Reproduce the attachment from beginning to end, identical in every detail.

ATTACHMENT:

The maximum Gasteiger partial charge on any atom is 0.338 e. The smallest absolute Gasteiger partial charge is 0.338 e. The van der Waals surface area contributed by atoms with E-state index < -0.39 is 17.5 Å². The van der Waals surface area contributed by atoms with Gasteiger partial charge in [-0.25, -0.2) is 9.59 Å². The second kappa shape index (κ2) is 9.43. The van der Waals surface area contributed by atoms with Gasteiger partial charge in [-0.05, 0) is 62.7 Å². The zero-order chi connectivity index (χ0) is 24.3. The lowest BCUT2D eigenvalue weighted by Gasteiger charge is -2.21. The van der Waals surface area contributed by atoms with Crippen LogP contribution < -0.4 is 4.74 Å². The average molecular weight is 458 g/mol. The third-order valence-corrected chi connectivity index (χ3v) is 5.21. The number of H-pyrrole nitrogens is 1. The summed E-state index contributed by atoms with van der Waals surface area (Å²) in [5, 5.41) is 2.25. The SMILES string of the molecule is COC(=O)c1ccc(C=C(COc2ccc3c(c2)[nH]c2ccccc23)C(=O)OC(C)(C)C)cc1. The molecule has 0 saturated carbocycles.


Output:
The maximum Gasteiger partial charge on any atom is 0.338 e. The smallest absolute Gasteiger partial charge is 0.338 e. The van der Waals surface area contributed by atoms with E-state index < -0.39 is 17.5 Å². The van der Waals surface area contributed by atoms with Gasteiger partial charge in [-0.25, -0.2) is 9.59 Å². The second kappa shape index (κ2) is 9.43. The van der Waals surface area contributed by atoms with Gasteiger partial charge in [-0.05, 0) is 62.7 Å². The zero-order chi connectivity index (χ0) is 24.3. The lowest BCUT2D eigenvalue weighted by Gasteiger charge is -2.21. The van der Waals surface area contributed by atoms with Crippen LogP contribution < -0.4 is 4.74 Å². The average molecular weight is 458 g/mol. The third-order valence-corrected chi connectivity index (χ3v) is 5.21. The number of H-pyrrole nitrogens is 1. The summed E-state index contributed by atoms with van der Waals surface area (Å²) in [5, 5.41) is 2.25. The SMILES string of the molecule is COC(=O)c1ccc(C=C(COc2ccc3c(c2)[nH]c2ccccc23)C(=O)OC(C)(C)C)cc1. The molecule has 0 saturated carbocycles.